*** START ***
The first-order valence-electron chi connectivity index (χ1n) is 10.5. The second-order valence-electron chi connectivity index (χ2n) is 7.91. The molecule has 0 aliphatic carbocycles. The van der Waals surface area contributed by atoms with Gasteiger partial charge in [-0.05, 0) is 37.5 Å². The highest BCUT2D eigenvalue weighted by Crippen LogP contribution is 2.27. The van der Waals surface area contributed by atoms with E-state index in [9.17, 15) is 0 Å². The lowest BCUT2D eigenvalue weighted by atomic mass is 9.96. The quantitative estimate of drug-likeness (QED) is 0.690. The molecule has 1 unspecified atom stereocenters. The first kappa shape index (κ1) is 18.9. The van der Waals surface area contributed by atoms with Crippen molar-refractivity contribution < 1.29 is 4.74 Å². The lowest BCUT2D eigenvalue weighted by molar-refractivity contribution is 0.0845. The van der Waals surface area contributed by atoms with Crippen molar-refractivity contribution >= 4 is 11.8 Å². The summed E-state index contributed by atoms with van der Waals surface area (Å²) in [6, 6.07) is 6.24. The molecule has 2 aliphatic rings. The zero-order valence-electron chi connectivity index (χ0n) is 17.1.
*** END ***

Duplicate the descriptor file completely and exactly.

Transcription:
The first-order valence-electron chi connectivity index (χ1n) is 10.5. The second-order valence-electron chi connectivity index (χ2n) is 7.91. The molecule has 0 aliphatic carbocycles. The van der Waals surface area contributed by atoms with Gasteiger partial charge in [-0.05, 0) is 37.5 Å². The highest BCUT2D eigenvalue weighted by Crippen LogP contribution is 2.27. The van der Waals surface area contributed by atoms with E-state index in [9.17, 15) is 0 Å². The lowest BCUT2D eigenvalue weighted by atomic mass is 9.96. The quantitative estimate of drug-likeness (QED) is 0.690. The molecule has 1 unspecified atom stereocenters. The first kappa shape index (κ1) is 18.9. The van der Waals surface area contributed by atoms with Crippen molar-refractivity contribution < 1.29 is 4.74 Å². The lowest BCUT2D eigenvalue weighted by molar-refractivity contribution is 0.0845. The van der Waals surface area contributed by atoms with Crippen molar-refractivity contribution >= 4 is 11.8 Å². The summed E-state index contributed by atoms with van der Waals surface area (Å²) in [6, 6.07) is 6.24. The molecule has 2 aliphatic rings. The zero-order valence-electron chi connectivity index (χ0n) is 17.1.